My name is Clinton Jones, and Today we’re talking about special—
Visual effects. [BEEP]
Today we’re talkin about visual effects NOT special effects.
That’s all the stuff that you do on set. Like the pyrotechnicians: they’re blowing
stuff up– that’s a SPECIAL effect. Anything on set,
anything practical. We’re talkin VISUAL EFFECTS.
[laughter in background] So compositing! Let’s talk about compositing.
Compositing is when you take all of your assets… you take your fake explosion,
or you take your smoke asset, or you take your magic castle background that
you wanna put into your video…
You take all those layers and you stack them on top of each other
to make them fit the scene. That’s compositing: taking all your elements, bringing it all
into one final, good looking piece of footage.
[CAR ENGINE ZOOMS PAST] Tracking is when you replicate and apply
the camera movement from the shot on that day
to elements that were not originally there in the shot.
[TIGER ROAR] Let’s just say that your footage is doing
this. And I need to tell the computer to just focus
on this movement. You choose tracking points in the footage
and now that I have that data, I am going to parent this element to that moving footage
so nowwww… it’s blended into the scene. Does that make sense?
So with tracking you have 2D and you have 3D.
2D is when your camera is on a fixed point, and it’s just tilting, panning and looking
around. It’s not actually moving in 3D space.
A 3D track is when the camera is doing all those things,
But is also moving through 3D space, right? Traveling through 3D space.
Here’s an example of a bad track. You can tell that it’s not “stuck” to
the footage, it looks very strange, very abnormal, like
this thing actually isn’t here, it looks fake It looks like bad, B-Movie kind of material. Compared to a good track.
In a good track, you shouldn’t be able to tell what is fake. If it’s composited well, and if it’s tracked well, the effect should
be invisible. So, rotoscoping… [sighs] Rotoscoping.
Rotoscoping is when you manually cut out something In the frame… frame by frame… for the
whole shot. And it’s very tedious. Very very very time
consuming. Let’s say you have a person, and you want
to put an explosion behind them. Your footage is only one layer, so you need
to cut me out frame by frame, to add that explosion behind
me. You need to make me a new layer in front of
this explosion. [TRIUMPHANT MUSIC!]
Here is a good rotoscope. You can’t really tell that they are rotoscoped
out, It just looks normal. The edges look clean,
there is a bunch of detail there, it’s feathered where it needs to be feathered…
[SPACESHIP ALARM SOUNDS] Keying! Green screens, blue screens.
You are selecting that color, and saying “Hey computer! I want to see everything
but that color! Just take away THAT color.” And you need
a color that people are not wearing. If you’ve ever watched weatherman footage,
And their shirt’s missing? It looks like they are just
a floating head and some pants? Make sure your actors are not wearing any
blue. If you, for whatever reason, can’t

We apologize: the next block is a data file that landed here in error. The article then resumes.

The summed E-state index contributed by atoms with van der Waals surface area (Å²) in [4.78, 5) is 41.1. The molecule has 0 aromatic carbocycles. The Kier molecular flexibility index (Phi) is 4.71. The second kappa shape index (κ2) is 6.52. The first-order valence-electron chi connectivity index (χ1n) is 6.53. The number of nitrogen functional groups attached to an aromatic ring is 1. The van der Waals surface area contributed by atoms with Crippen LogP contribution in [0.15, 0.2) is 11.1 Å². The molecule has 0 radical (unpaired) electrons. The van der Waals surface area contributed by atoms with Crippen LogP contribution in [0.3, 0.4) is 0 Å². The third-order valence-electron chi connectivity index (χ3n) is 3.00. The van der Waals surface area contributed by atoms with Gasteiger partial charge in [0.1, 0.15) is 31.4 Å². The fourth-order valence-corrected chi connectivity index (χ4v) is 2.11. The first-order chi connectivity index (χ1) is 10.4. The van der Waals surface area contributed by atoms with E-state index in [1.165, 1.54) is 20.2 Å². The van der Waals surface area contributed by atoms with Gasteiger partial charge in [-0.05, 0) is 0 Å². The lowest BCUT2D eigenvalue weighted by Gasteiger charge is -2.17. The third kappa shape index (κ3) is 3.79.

film on location, or if something’s too dangerous…
like in Jess’s Big Date, when Joey had to be standing right in front of his car, which was getting blown up, and glass was flying everywhere. You just piece those two together, and the
camera shouldn’t have moved, And you get something that looks
pretty dangerous, and pretty cool. So matte paintings have been around for a very long time, what people used to do is put up a piece of
glass, and painstakingly paint on the glass with
a brush, and actually get it there in-camera, and you
composite it. Now we are lucky enough to
be able to do it in the computer. You save out that image file,
give it to the compositor, and they are gonna take that image, composite it into the
shot, they are probably gonna motion track it if
the shot’s moving. All of these effects… all of these kinds
of tools are all used in the majority of most VFX shots.
Then you got… 3D stuff. You can model anything. Trucks, cars…
Planes, tanks… Whatever you can think in your head, you can
model. It’s like sculpting, right?
And then you have texturing, which is essentially coloring. You can simulate explosions, You can simulate things breaking apart,
you can simulate water, any sort of liquid or fluid.
Then you got particle effects… which are tiny little points,
Thousands, millions of little points that add up to make water, or add up to make
smoke, or fire. Lighting!
Just like we light here, now, with all these lights? You light in 3D, where you can set up fake lights that can do all sorts of different things. Then you have rigging. And rigging is when
you set up a character to move; you set up all the joints
and all the bones, and then you connect them all so when you grab this part, the whole arm moves. Once your character is rigged, then you can animate it. That gets into character animation, which is a whooole thing.
I dunno how to do any of that stuff. So working in programs like 3DS Max, or Maya,
Blender, or Cinema4D… these are all 3D programs where you can do a number of things.
So that’s all the 3D stuff, there’s a lot. We’ll touch on that stuff later, but this whole video
is an overview for you guys, so now you know what tools you have at your disposal,
and you can start looking up tutorials for all these things, and getting good at all these things. Um, we have links down below, For tutorials and sites that we like.
But yeah, the whole point is to tell awesome stories. VFX is another tool for you guys to tell really cool stories with.
So good luck on your VFX journeys, and your storytelling journeys,
and I’ll see you guys next time.